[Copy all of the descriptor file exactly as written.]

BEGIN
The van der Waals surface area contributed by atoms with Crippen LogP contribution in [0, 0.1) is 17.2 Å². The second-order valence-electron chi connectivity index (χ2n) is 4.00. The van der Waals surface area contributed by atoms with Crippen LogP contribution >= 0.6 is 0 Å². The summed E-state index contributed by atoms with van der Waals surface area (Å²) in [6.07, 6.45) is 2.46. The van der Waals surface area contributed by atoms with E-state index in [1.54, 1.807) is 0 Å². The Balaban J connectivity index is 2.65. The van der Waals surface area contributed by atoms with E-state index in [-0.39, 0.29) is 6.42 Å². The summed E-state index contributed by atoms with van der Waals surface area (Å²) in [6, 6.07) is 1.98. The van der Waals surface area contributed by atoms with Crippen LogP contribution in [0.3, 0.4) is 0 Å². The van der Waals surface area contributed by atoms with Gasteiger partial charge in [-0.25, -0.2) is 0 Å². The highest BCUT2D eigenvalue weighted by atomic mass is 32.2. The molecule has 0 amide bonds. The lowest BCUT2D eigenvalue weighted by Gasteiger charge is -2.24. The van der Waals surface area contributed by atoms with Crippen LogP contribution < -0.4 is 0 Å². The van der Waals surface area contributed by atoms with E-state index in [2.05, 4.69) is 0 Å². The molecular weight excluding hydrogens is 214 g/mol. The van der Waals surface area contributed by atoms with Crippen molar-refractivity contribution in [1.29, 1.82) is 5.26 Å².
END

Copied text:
The van der Waals surface area contributed by atoms with Crippen LogP contribution in [0, 0.1) is 17.2 Å². The second-order valence-electron chi connectivity index (χ2n) is 4.00. The van der Waals surface area contributed by atoms with Crippen LogP contribution >= 0.6 is 0 Å². The summed E-state index contributed by atoms with van der Waals surface area (Å²) in [6.07, 6.45) is 2.46. The van der Waals surface area contributed by atoms with E-state index in [1.54, 1.807) is 0 Å². The Balaban J connectivity index is 2.65. The van der Waals surface area contributed by atoms with E-state index in [-0.39, 0.29) is 6.42 Å². The summed E-state index contributed by atoms with van der Waals surface area (Å²) in [6, 6.07) is 1.98. The van der Waals surface area contributed by atoms with Crippen LogP contribution in [0.3, 0.4) is 0 Å². The van der Waals surface area contributed by atoms with Gasteiger partial charge in [-0.25, -0.2) is 0 Å². The highest BCUT2D eigenvalue weighted by atomic mass is 32.2. The molecule has 0 amide bonds. The lowest BCUT2D eigenvalue weighted by Gasteiger charge is -2.24. The van der Waals surface area contributed by atoms with Crippen LogP contribution < -0.4 is 0 Å². The van der Waals surface area contributed by atoms with E-state index in [2.05, 4.69) is 0 Å². The molecular weight excluding hydrogens is 214 g/mol. The van der Waals surface area contributed by atoms with Crippen molar-refractivity contribution in [1.29, 1.82) is 5.26 Å².